The Ministry of the Environment has pointed out that the fresh report by Eurostat according to which carbon dioxide emissions from fossil fuel combustion in Estonia increased at the second fastest rate in the European Union last year only reflects energy production and does not offer a full picture of emission trends.
"In the survey by Eurostat only carbon dioxide originating in fossil fuels used for the consumption of energy is reflected. The info from Eurostat rather is a part of the whole picture and does not offer a comprehensive view," spokesperson for the ministry Berit-Helena Lamp told the Baltic News Service on Saturday.
She said it cannot be ruled out that in other sectors carbon dioxide emissions declined so much that the net outcome for 2017 is a reduction in emissions by Estonia.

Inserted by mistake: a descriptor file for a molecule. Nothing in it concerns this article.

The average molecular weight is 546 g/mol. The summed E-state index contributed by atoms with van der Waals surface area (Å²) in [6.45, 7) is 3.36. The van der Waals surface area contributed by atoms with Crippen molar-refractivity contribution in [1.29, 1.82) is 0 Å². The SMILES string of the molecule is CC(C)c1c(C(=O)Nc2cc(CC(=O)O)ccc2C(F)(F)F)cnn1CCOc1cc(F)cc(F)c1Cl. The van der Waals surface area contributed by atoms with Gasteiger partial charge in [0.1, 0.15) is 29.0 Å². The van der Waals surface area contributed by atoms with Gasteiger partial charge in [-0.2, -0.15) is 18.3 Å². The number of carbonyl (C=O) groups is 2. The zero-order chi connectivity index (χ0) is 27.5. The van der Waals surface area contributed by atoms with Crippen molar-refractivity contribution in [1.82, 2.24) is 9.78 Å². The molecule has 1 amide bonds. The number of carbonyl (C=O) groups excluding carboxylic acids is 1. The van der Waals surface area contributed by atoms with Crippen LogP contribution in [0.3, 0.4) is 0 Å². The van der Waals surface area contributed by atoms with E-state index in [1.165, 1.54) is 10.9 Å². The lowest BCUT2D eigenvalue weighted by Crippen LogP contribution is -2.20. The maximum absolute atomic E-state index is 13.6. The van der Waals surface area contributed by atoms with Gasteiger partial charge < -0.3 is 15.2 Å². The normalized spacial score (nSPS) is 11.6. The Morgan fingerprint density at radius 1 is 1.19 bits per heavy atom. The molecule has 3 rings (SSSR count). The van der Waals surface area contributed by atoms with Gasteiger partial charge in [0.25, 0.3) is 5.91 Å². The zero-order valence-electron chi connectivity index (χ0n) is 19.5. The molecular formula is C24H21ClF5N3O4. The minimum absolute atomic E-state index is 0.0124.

"Real figures about Estonia's carbon dioxide emissions in 2017 will be available no earlier than in January 2019. The Eurostat percentages are estimates based on emissions in previous years," Lamp added.
The Eurostat report explicitly notes that imports and exports of energy products have an impact on carbon dioxide emissions in the country where fossil fuels are burned: for example if coal is imported this leads to an increase in emissions, while if electricity is imported, it has no direct effect on emissions in the importing country, as these would be reported in the exporting country where it is produced.
According to the estimate published by Eurostat on Friday, carbon dioxide emissions rose in 2017 in a majority of EU member states, with the highest increase recorded in Malta, 12.8 percent, followed by Estonia with 11.3 percent, Bulgaria with 8.3 percent, Spain with 7.4 percent and Portugal with 7.3 percent. Decreases were registered in seven member states: Finland,-5.9 percent, Denmark, -5.8 percent, the United Kingdom, -3.2 percent, Ireland, -2.9 percent, Belgium, -2.4 percent, Latvia, -0.7 percent, and Germany, -0.2 percent.
Eurostat estimates that in 2017 carbon dioxide emissions from fossil fuel combustion increased by 1.8 percent in the EU, compared with the previous year. carbon dioxide emissions are a major contributor to global warming and account for around 80 percent of all EU greenhouse gas emissions.
Editor: Dario Cavegn